I’m not sug­gest­ing we should de­bate with th­ese ex­trem­ists, or de­clare them de­viant. This would be coun­ter­pro­duc­tive.

We all should know by now that you can never have a de­cent, con­struc­tive de­bate with re­li­gious fa­nat­ics, es­pe­cially on the In­ter­net, where ev­ery­one, athe­ists in­cluded, is seem­ingly a fa­natic.

One sim­ple way to counter the nar­ra­tives of salafi ji­hadism — the ide­o­log­i­cal foun­da­tion of rad­i­cal groups like al- Qaida, IS and Boko Haram — is to show the peo­ple tar­geted by ex­trem­ist pro­pa­ganda the many ex­pres­sions of Is­lam.

The gov­ern­ment and the Mus- lim com­mu­nity need to chal­lenge the salafi ji­hadists’ claim to le­git­i­macy as the sole man­i­fes­ta­tion of the faith. It is worth not­ing that even the ex­trem­ists can’t agree with them­selves.

One of the blocked web­sites, ar­rahmah.com, for in­stance, is one of the first and harsh­est crit­ics of IS (iron­i­cally, shou­tus­salam. com, a ma­jor IS web­site in In­done­sian, was left un­touched).

Ar­rahmah. com is sup­port­ing al-Qaida’s Jab­hat al-Nusra, the nemesis of IS in Syria. Sup­port­ers of each group have de­clared each other as mur­tadin or apos­tates.

‘Their own worst enemies’

Most of the time, the ex­trem­ists are their own worst enemies when it comes to pro­pa­ganda.

IS is just too bru­tal for many Mus­lims, who can­not see their atroc­i­ties with­out feel­ing a strong cog­ni­tive dis­so­nance.

The fact that IS and al-Nusra mem­bers have killed each other on the bat­tle­field could also dis­suade many would be ji­hadists from go­ing to Syria.

Lib­eral Is­lam, of course, can­not rout ex­trem­ism, let alone the in­tel­lec­tual gym­nas­tics of­ten dis­played by its pro­po­nents.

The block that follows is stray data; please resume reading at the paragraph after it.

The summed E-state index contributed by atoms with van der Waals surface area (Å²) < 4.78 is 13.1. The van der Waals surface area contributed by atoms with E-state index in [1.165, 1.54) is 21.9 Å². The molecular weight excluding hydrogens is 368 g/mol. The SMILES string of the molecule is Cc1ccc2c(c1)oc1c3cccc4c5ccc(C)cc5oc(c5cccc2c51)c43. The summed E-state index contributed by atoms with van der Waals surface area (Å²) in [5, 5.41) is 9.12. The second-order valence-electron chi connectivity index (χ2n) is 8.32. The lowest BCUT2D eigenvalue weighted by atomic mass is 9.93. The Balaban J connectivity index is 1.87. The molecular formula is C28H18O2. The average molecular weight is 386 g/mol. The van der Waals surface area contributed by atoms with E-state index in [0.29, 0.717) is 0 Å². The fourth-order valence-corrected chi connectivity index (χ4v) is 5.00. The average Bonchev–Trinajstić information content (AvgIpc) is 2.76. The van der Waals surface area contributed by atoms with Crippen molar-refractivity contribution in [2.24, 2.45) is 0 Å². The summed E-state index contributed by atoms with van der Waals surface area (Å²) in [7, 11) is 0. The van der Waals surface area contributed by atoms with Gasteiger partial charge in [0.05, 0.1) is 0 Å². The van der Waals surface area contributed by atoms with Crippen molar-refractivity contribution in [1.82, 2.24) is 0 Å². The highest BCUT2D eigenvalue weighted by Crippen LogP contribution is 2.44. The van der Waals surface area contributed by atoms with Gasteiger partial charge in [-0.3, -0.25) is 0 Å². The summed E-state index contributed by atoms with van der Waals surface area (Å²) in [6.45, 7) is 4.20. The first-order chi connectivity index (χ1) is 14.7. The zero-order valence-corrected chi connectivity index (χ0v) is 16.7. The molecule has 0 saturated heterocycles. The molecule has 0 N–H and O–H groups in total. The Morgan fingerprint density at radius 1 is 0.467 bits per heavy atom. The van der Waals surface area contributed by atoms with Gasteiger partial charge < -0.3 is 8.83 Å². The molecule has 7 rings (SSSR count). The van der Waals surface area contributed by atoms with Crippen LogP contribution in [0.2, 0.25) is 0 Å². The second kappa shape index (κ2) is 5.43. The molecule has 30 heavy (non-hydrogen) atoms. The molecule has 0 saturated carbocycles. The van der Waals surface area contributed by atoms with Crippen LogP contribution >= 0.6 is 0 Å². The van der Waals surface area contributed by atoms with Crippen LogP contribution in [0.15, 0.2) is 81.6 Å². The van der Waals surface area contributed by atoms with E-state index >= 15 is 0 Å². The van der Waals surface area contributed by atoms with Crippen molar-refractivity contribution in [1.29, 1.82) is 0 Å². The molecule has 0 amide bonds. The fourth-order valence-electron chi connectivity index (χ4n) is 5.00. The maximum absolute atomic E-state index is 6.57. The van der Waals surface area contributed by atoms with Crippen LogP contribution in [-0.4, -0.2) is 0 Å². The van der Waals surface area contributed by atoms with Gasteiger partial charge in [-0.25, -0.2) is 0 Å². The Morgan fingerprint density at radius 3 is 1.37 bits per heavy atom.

The big­gest en­emy of ex­trem­ism is com­mon sense — the sim­ple idea that one can still be a Mus­lim and live nor­mally in the face of bloody con­flicts with­out hav­ing to pe­ruse thou­sands of clas­si­cal Is­lamic texts and mod­ern phi­los­o­phy to jus­tify his

or her po­si­tion.

‘They do care’

Main­stream Mus­lims who just want to get on with their lives, while of­ten seen as tar­gets of rad­i­cal­i­sa­tion, could present ef­fec­tive anti-ex­trem­ism pro­pa­ganda.

Like the three vic­tims of the Chapel Hill shoot­ing in North Carolina, they do care, a lot, about their faith and the suf­fer­ing of fel­low Mus­lims in other parts of the world.

But they also in­tu­itively ques­tion the logic be­hind all vi­o­lent ide­olo­gies and how they are far re­moved from the com­fort and nor­malcy of daily lives.

In the minds of or­di­nary, main­stream Mus­lims, there are other ways to ob­serve their faith and other ways to help other peo­ple.

This is by no means a sil­ver bul­let. There is al­ways a pos­si­bil­ity that some­where a young man with no com­mon sense, job or girl­friend finds his path to rad­i­cal­ism on­line.

But given the flex­i­bil­ity of the In­ter­net and the lit­tle con­trol we have over what peo­ple can do there, we have no choice but to con­front on­line rad­i­cal­ism.

It should be given the same chance to com­pete in the mar­ket­place of ideas. This is bet­ter than let­ting the rad­i­cals use clan­des­tine chan­nels to spread their mes­sages.

For we will not be able to keep an eye on them and, worse, we will not be able to un­der­stand them, which is the key to beat­ing any ide­ol­ogy.